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Dragon's Dogma Mini-Guide: 10 Tips For The Newly Arisen

Posted on Monday, May 21 @ 08:00:00 Eastern by

6) Craft healing items, as soon as you can with the following combinations.

Greenwarish + Sweet Pollen = Potent Greenwarish
Harspud Juice + Large Nut = Balmy Perfume
Harspud Milk + Small Nut = Cloudwine
Potent Greewarish + Cloudwine = Matured Greenwarish
Harspud Sauce + Large Nut = Balmy Incense (improved variation of Balmy Perfume)

When you reach Gran Soren, crafting Potent Greenwarish won't be necessary since they can be purchased inexpensively. But until then, Potent Greenwarish is a much improved health restoration item than the regular old Greenwarish. Crafting Cloudwine isn't laborious either, since Harspud Milk and Small Nuts are rather common drops, so always be on the lookout to craft Matured Greenwarish. In fact, you should be able to scrounge all the items you need for Matured Greenwarish within the opening town of Cassardis.

You might be wondering why Balmy items, which heal the entire party, are important at all since you can always revive pawns. The trouble is that whenever you or your pawns are hit, their maximum HP lowers and cannot be recovered unless you rest at an inn... or have a Balmy item. (Still not sure why you can't why you can't just order your pawn to eat some Greenwarish.)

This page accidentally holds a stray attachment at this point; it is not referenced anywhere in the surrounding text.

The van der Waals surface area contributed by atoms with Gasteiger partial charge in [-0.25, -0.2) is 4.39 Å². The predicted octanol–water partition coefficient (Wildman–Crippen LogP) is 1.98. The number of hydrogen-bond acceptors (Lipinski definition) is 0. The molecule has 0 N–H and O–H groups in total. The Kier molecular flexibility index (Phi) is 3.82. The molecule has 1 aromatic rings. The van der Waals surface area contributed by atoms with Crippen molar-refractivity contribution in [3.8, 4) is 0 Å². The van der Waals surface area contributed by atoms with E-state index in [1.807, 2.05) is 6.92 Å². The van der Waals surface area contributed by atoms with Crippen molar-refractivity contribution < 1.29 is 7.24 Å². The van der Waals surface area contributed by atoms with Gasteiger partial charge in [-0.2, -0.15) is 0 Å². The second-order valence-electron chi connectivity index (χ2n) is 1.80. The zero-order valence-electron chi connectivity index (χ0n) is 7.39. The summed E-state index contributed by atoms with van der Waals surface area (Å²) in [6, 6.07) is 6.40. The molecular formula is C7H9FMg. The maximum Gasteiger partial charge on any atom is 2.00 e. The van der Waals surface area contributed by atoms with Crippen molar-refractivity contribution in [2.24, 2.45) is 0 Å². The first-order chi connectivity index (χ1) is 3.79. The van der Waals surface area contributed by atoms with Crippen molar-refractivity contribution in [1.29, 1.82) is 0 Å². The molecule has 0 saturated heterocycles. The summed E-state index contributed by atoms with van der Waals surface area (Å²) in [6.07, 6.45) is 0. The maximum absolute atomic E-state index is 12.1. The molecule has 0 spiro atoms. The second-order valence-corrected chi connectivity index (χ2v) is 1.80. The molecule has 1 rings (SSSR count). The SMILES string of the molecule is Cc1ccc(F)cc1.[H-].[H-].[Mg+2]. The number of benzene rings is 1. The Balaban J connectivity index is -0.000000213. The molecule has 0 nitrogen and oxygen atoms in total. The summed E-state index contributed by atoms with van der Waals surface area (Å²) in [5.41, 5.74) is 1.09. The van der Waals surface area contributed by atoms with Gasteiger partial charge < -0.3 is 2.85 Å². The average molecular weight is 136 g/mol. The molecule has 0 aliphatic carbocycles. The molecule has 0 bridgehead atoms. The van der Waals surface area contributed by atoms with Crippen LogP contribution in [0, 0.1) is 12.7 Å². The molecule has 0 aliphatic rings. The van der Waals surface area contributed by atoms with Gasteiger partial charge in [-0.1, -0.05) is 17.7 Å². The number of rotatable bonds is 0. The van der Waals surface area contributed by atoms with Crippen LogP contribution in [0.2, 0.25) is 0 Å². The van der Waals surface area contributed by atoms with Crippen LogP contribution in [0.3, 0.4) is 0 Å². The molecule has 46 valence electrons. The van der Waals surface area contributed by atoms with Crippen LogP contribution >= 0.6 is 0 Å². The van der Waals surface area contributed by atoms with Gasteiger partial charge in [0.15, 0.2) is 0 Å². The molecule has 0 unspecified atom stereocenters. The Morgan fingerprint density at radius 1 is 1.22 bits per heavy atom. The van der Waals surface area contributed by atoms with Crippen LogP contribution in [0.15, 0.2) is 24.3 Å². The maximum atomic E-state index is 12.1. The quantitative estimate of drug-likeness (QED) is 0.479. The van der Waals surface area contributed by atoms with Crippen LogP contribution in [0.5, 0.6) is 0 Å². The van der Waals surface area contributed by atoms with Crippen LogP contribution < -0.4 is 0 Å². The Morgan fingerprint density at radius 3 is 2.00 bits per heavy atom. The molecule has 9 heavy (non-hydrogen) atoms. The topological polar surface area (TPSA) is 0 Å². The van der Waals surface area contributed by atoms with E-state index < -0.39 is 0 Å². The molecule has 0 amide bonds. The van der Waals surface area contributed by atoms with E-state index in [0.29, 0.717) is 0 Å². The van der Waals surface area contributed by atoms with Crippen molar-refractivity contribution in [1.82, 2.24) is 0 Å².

Having to walk all the way back to a town inn (or worse, use an extremely expensive Ferrystone) just to heal is a tremendous hassle, so Balmy items are the best way to recover your party. This is particularly essential if you're on a lengthy quest or in a fight against a boss or mini-boss, as you don't want to waste any extra time in battle having to revive your pawns because their maximum health is drained. As such, I recommend giving your main pawn some curatives as well, particularly some Balmy items for good measure.

 

7) Focus on augments and stunning/knockdown abilities.

When you first have the option of learning new abilities at an inn or rest stop, first look at those that round out your offenses. You can only take six offensive abilities at a time, so always look at attacks that stun or knockdown enemies like Tusk Toss, Compass Slash, and Comestion. Anything that leaves enemies writhing on the floor or helpless in the air is a fantastic attack that sets up some free shots.